Recently a user asked if they could add exclamation points and question marks to their command and telemetry items. Absolutely! COSMOS provides great flexibility in command and telemetry naming conventions. (See cmdtlm). For example, adding an exclamation point to a command to denote a more severe version of the same command:

COMMAND TGT ABORT BIG_ENDIAN "Tries to abort a collect on the instrument"
COMMAND TGT ABORT! BIG_ENDIAN "Force aborts a collect on the instrument"

While it doesn’t make sense to define a command with a question mark, it works well with telemetry points. For example, there is a telemetry point which indicates whether a mechanism is deployed or not. It is an analog value that indicates deployed if the value is above zero. To view both the raw value and the deployed status, define a derived telemetry point which indicates a TRUE or FALSE status:

APPEND_ITEM DEPLOYED 16 UINT "Deployed raw value"
ITEM DEPLOYED? 0 0 DERIVED "Deployed status"
  STATE FALSE 0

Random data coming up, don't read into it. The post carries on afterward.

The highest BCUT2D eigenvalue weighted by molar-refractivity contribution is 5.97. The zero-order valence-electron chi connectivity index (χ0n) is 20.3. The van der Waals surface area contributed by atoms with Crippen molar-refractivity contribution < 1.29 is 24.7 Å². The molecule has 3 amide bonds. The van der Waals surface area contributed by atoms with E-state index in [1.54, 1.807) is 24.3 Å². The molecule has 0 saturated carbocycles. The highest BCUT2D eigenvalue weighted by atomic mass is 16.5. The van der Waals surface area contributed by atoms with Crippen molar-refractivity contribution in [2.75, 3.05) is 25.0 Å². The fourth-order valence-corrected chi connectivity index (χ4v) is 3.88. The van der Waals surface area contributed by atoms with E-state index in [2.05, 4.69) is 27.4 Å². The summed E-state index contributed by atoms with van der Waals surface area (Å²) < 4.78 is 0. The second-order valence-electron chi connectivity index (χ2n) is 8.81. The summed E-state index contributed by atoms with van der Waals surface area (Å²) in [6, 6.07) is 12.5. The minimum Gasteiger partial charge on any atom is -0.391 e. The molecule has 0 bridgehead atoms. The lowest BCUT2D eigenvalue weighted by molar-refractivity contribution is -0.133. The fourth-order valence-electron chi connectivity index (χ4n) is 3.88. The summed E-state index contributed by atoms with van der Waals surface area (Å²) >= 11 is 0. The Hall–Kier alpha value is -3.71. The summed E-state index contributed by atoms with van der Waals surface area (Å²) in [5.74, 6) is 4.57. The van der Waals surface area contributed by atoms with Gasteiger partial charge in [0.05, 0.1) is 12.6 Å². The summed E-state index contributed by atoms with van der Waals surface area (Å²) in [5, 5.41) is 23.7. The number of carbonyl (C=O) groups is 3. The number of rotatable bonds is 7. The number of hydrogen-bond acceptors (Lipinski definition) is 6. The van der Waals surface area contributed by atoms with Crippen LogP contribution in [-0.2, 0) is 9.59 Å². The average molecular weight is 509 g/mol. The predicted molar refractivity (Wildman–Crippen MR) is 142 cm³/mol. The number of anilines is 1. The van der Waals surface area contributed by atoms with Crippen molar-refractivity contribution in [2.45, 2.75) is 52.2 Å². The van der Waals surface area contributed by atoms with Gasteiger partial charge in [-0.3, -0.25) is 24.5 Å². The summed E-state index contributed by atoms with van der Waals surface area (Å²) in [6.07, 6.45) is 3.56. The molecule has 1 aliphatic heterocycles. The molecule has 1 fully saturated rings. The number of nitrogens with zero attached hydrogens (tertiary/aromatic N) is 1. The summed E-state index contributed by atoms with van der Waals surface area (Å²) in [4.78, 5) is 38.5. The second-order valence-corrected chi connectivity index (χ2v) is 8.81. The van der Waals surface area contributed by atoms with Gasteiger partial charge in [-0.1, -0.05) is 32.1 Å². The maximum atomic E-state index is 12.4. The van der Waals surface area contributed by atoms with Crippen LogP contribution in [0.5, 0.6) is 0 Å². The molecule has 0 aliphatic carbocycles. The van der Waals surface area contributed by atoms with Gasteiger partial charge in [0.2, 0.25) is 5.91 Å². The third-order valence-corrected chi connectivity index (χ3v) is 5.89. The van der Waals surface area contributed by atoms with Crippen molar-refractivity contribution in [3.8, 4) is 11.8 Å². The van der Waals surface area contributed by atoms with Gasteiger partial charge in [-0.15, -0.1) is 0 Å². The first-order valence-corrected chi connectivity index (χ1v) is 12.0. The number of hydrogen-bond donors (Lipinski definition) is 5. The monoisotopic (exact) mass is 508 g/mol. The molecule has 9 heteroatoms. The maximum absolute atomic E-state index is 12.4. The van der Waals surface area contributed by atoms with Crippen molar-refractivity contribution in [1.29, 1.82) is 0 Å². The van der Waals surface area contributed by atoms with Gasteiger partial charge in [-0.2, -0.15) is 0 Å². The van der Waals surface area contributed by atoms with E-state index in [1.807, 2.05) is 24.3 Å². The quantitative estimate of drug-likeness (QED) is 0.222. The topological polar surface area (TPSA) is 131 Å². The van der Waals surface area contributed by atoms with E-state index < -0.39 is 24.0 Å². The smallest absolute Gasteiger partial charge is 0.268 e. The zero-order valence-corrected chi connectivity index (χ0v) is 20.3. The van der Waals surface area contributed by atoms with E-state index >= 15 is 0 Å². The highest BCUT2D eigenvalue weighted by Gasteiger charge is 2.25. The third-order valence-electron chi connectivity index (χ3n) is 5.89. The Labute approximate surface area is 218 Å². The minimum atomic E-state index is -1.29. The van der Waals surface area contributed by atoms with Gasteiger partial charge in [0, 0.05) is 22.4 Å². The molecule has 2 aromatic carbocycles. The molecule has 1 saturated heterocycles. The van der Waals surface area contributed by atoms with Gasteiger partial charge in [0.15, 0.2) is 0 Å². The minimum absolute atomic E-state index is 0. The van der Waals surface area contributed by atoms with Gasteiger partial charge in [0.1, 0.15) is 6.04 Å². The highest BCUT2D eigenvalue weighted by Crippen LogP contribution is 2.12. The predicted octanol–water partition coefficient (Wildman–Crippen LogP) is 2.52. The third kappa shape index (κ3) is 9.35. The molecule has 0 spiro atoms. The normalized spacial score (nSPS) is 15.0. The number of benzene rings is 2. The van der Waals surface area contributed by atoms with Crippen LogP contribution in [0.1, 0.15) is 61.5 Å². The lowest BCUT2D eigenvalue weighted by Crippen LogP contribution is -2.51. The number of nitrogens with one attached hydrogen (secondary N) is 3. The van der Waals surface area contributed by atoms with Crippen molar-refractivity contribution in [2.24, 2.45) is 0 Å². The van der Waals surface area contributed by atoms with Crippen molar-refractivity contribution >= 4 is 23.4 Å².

STATE TRUE 1
  GENERIC_READ_CONVERSION_START UINT 8
    myself.read('DEPLOYED') > 0 ? 1 : 0
  GENERIC_READ_CONVERSION_END

Note that this is probably overkill in this case because the conversion could just as easily be applied directly to the item. The raw value could then be obtained by calling tlm_raw(“TGT PKT DEPLOYED”) (see tlm_raw).

These practices are similar to the Ruby convention of using methods with an exclamation point (bang) to indicate a dangerous method which typically directly modifies its caller. Ruby also has a convention of methods with question marks returning a boolean true or false value. Read more in the Ruby documentation.